Straight in and 180 degree autorotations to a power recovery are easy to execute without drama. You need to be quick with the yaw control on recovery though, as the Cabri governor tends to snap the throttle open – more than the R22 does. Using claimed empty weight figures, the Robbie 22 offers a 519 lb usable load and the Cabri 597 lbs, meaning you can carry a good deal more fuel with you in the Cabri than the short hops that a 22 allows with two average people on board. The R22 however, wins the competition for IGE hover performance. The Cabri definitely prefers to be by the sea and not the highveld. With that 519 lb on board at ISA, the R22 offers 9400 feet IGE hover and the Cabri offers just 6000 feet. At 20 degrees C, the 22 is down to 8000 and the Cabri to 5000 feet. With a light fuel load but the high inertia rotors and wide rotor rpm range (yellow extends from 450 to over 600rpm) there were no particular requirements for careful pitch adjustments to manage the rpm throughout the descent or flare. Hover engine-off landings turned into a nonevent requiring no more than correcting the yaw, letting it settle, and then adding collective to cushion the landing. Into a light wind there seemed to be no chance of running out of collective and it was easy to hold the Cabri off the ground before a gentle touchdown.

If you took all the desirable characteristics of the R22 and S-300, eliminated the niggles, and then added latest technology and safety measures as well as the look and feel of a Eurocopter, then the Cabri is the result. It sits somewhere between the two in terms of size and useful load, has the spacious cabin of the 300, and exceeds the cruise performance and Vne of the R22. Where the Cabri wins massively in any comparison is in technology and safety features, though these do come at a cost. The Cabri is priced about US$100k higher than an R22 putting it in the same bracket as the R44 Raven, which of course has 4 seats and a faster cruise speed. However, Robinson helicopters require full overhauls at huge cost every 2200 hours – while the Cabri does not. The Cabri has no fatigue life limited components, with all components including blades and flight controls being maintained on condition. The engine and two gearboxes have 2200hr TBO lives specified and the fuel bladder has a 15 year finite life limit.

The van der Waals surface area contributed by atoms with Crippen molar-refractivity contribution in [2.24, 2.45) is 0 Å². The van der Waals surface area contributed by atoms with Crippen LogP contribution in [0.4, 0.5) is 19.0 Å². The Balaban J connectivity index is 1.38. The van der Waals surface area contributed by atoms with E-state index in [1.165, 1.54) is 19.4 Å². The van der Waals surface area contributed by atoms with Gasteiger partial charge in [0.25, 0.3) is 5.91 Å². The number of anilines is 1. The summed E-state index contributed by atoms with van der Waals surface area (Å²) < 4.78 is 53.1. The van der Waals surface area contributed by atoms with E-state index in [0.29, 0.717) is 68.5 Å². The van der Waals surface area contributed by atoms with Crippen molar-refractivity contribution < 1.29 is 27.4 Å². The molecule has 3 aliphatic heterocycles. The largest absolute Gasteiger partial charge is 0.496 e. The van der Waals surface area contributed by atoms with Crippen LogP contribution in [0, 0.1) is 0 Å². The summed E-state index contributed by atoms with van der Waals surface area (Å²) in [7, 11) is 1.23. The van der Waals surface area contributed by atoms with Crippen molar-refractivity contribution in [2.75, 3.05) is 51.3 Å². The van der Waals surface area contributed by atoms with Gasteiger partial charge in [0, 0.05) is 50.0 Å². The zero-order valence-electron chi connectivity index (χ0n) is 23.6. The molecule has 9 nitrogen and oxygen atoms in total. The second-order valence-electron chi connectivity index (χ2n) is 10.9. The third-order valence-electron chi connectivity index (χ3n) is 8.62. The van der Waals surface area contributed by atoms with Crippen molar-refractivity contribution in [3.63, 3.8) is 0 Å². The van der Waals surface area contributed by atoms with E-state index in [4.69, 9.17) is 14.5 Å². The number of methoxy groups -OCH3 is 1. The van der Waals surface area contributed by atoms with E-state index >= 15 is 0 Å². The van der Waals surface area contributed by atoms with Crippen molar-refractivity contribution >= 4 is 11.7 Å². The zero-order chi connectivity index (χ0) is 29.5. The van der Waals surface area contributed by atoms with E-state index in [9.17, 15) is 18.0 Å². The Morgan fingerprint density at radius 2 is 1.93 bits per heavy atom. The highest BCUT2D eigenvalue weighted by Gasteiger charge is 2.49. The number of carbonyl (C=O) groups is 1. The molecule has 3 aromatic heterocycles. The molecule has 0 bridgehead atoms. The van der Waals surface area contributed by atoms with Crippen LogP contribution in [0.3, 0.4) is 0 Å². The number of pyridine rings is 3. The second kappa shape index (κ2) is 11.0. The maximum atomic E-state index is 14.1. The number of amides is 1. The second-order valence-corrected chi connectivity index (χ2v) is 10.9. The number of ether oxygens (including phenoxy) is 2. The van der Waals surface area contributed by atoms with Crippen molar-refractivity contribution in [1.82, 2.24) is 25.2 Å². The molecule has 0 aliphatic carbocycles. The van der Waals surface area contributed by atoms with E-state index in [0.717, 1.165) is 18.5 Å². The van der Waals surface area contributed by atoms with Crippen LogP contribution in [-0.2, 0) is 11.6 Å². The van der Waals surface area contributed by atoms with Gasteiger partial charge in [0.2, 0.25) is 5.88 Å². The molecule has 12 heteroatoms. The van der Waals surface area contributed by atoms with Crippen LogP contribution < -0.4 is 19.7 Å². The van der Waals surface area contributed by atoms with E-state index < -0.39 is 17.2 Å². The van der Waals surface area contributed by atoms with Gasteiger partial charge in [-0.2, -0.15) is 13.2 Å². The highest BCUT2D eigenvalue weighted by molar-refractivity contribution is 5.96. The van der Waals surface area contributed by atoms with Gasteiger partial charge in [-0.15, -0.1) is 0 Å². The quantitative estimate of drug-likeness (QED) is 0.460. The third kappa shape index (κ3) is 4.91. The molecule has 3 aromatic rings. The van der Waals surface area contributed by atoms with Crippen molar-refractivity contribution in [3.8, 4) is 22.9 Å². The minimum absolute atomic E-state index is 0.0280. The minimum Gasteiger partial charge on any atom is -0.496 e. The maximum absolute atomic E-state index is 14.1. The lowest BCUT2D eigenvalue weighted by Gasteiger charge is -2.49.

Whilst that isn’t to suggest the Cabri could be maintenance free, it does also mean that there is no calendar full strip and inspection required as with Robinsons. A Cabri G2 owner said that he loved the Cabri because as a former R22 owner flying a small number of hours, he said he could ‘feel’ the calendar time ticking away on his R22 every day he didn’t fly it. The absence of hugely expensive calendar overhauls and life-limited components also means that there should be negligible devaluation of the aircraft taking place as time passes, regardless of whether it is used much or not. This has to be a huge advantage for private owners who aren’t likely to fly according to the Robinson formula of 2200 hours every 12 years, diligently saving U$100 an hour to fund the pending overhaul. The disadvantage though is that there will never be ‘cheap’ Cabris on the market such as there are for entry level R22 owners buying nearly timed out machines. A big question is how often you need the two extra seats in the R44. In practice R44s are seldom flown more than two up. This makes the extra fuel burn and hourly cost of the R44 hard to justify. It’s fair to say that the Cabri isn’t likely to be produced in Robinson volumes, but this is not Guimbal’s intention. It is a better, classier and more exclusive heli. For owners who are willing to spend more to get more, who place fair value on the technology and safety that the Cabri helicopter offers, and who want to avoid a traditional calendar maintenance cost regime, the Cabri G2 is likely to find a new market niche all of its own.